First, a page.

Pte. T.W. Robinson
FIRST NAMES: Thomas William
UNIT: Hawkes Bay Company, Wellington Regiment (New Zealand)
STATUS: Killed in Action
DATE OF DEATH: 8th August 1915
CEMETERY OR MEMORIAL: The Chunuk Bair Memorial, Gallipoli
Thomas was the elder brother of J.H Robinson whose name also appears on the Northallerton Memorial. He emigrated to Auckland, New Zealand in 1913 to join his uncle on a farm there and joined the army, in New Zealand, in December 1914. He served with the Hawkes Bay Company of the Wellington Regiment, which formed part of the famous Australian and New Zealand Army Corps (ANZACs).
He fought in Gallipoli from early May 1915 and was admitted to hospital on 10th May suffering from influenza and rheumatics. He rejoined his Regiment on 3rd June 1915, and continued to endure the horrific conditions which were the hallmark of the Gallipoli campaign.
Thomas was killed, aged 21, during very heavy fighting when the New Zealanders attacked, captured and were subsequently forced to give up, a strategically important hill called Chunuk Bair.
The Wellingtons had begun the day by attacking the hill at first light and capturing the summit without much difficulty as a heavy naval bombradment had forced the Turks to retire from their shallow trenches to the reverse slope of the hill. The New Zealanders occupied the Turkish trenches on the summit and began trying to dig in on the forward slope, though the ground was too hard for proper trenches to be dug.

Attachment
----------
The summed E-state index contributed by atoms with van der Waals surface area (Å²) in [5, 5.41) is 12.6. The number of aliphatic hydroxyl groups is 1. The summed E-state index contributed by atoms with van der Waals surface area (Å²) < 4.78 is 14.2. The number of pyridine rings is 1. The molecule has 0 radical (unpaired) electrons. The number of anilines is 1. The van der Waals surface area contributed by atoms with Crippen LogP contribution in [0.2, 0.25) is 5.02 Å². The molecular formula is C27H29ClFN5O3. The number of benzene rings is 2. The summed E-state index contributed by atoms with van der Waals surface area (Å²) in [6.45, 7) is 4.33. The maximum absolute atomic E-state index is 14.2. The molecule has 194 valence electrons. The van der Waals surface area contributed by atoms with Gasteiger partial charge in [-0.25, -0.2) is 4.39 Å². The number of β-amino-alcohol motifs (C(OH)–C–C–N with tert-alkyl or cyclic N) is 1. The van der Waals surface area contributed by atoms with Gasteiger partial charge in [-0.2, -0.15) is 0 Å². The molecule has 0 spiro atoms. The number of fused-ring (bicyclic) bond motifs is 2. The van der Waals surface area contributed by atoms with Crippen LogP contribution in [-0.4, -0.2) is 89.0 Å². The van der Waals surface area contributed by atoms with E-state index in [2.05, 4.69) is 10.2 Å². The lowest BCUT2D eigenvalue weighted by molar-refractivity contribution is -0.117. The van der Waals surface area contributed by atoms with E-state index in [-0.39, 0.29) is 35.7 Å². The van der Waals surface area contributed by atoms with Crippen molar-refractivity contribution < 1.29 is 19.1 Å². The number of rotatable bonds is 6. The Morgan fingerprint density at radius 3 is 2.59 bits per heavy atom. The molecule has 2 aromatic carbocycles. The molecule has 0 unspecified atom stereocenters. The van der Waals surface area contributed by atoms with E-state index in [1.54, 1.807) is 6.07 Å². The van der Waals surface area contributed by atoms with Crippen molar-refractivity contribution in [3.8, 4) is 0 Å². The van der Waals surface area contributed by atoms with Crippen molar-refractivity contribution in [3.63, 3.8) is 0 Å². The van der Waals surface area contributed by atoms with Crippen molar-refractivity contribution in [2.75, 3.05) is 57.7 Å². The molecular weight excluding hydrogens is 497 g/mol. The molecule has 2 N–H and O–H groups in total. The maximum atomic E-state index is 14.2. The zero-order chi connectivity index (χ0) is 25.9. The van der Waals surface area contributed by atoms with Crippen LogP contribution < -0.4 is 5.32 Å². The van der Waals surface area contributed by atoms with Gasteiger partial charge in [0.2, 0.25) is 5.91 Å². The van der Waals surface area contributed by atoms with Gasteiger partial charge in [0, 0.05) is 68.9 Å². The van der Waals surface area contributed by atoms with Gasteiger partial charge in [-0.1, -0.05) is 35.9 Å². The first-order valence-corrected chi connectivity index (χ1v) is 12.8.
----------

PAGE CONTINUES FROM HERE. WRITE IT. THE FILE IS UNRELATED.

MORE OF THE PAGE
All through the day they came under very heavy artillery fire and it became impossible for reinfocments to reach them. They had not been able to dig adequate trenches in the hard ground and so they were terribly exposed to all kinds of shell, machine gun and rifle fire and inevitably were forced to retire from the summit into two lines of shallow trenches on the reverse slope of the hill. Their position was now desperate. The Turks had occupied the summit trenches and were continuously pressing forward, the Wellingtons were under constant fire from Turkish positions on both sides of them and to retire across the open ground behind them was to invite certain death. They held on throughout the day against numerous Turkish attacks, though by the early afternoon the forward trench was so choked with the dead that it had to be abandoned and another scratched into the rocky ground behind it.
At about 5.00 pm. the long - awaited help came in the form of an artillery bombardment from a warship just offshore. Unfortunately the shells and shrapnel burst amongst the few surviving New Zealanders causing further casualties. After all they had suffered this final tragedy was almost unbearable! Of the 760 New Zealanders who began the assault at first light, only 70 were left unhurt by the end of the day. Private Robinson's body was never found, and he is commemorated on the Chunuk Bair Memorial to the Missing.
Thomas' name was almost certainly included on the Northallerton Memorial at his parents' request so that it could join that of his younger brother who was to die of wounds on the Somme just over a year after Thomas' death.